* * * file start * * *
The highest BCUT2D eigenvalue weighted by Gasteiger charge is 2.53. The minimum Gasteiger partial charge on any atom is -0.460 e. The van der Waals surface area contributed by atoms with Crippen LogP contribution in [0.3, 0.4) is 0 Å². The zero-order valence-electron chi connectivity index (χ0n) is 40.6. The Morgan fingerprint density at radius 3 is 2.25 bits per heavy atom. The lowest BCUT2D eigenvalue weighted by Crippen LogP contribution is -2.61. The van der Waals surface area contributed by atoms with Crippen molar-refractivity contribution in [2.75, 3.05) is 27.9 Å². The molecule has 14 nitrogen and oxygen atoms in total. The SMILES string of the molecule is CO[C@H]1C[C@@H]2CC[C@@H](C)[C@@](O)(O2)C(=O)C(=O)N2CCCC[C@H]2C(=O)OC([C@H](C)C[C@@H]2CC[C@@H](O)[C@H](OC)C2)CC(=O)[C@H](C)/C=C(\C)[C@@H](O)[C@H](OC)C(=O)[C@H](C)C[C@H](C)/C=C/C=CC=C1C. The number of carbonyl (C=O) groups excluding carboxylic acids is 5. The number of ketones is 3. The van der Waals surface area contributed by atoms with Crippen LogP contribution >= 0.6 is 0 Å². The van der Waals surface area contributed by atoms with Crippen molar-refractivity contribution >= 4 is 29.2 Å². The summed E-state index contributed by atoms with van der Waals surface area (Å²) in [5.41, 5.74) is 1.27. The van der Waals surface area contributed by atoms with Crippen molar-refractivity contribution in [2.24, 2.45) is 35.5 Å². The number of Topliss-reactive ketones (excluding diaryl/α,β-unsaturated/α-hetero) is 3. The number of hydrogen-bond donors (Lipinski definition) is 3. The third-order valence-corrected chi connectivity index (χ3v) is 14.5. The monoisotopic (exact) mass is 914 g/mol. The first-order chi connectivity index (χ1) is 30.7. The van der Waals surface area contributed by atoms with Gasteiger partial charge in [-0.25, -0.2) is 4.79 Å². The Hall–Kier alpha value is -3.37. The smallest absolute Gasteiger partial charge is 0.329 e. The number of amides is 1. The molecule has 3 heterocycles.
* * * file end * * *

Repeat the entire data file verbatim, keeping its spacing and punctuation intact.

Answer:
The highest BCUT2D eigenvalue weighted by Gasteiger charge is 2.53. The minimum Gasteiger partial charge on any atom is -0.460 e. The van der Waals surface area contributed by atoms with Crippen LogP contribution in [0.3, 0.4) is 0 Å². The zero-order valence-electron chi connectivity index (χ0n) is 40.6. The Morgan fingerprint density at radius 3 is 2.25 bits per heavy atom. The lowest BCUT2D eigenvalue weighted by Crippen LogP contribution is -2.61. The van der Waals surface area contributed by atoms with Crippen molar-refractivity contribution in [2.75, 3.05) is 27.9 Å². The molecule has 14 nitrogen and oxygen atoms in total. The SMILES string of the molecule is CO[C@H]1C[C@@H]2CC[C@@H](C)[C@@](O)(O2)C(=O)C(=O)N2CCCC[C@H]2C(=O)OC([C@H](C)C[C@@H]2CC[C@@H](O)[C@H](OC)C2)CC(=O)[C@H](C)/C=C(\C)[C@@H](O)[C@H](OC)C(=O)[C@H](C)C[C@H](C)/C=C/C=CC=C1C. The number of carbonyl (C=O) groups excluding carboxylic acids is 5. The number of ketones is 3. The van der Waals surface area contributed by atoms with Crippen LogP contribution >= 0.6 is 0 Å². The van der Waals surface area contributed by atoms with Crippen molar-refractivity contribution >= 4 is 29.2 Å². The summed E-state index contributed by atoms with van der Waals surface area (Å²) in [5.41, 5.74) is 1.27. The van der Waals surface area contributed by atoms with Crippen molar-refractivity contribution in [2.24, 2.45) is 35.5 Å². The number of Topliss-reactive ketones (excluding diaryl/α,β-unsaturated/α-hetero) is 3. The number of hydrogen-bond donors (Lipinski definition) is 3. The third-order valence-corrected chi connectivity index (χ3v) is 14.5. The monoisotopic (exact) mass is 914 g/mol. The first-order chi connectivity index (χ1) is 30.7. The van der Waals surface area contributed by atoms with Gasteiger partial charge in [-0.25, -0.2) is 4.79 Å². The Hall–Kier alpha value is -3.37. The smallest absolute Gasteiger partial charge is 0.329 e. The number of amides is 1. The molecule has 3 heterocycles.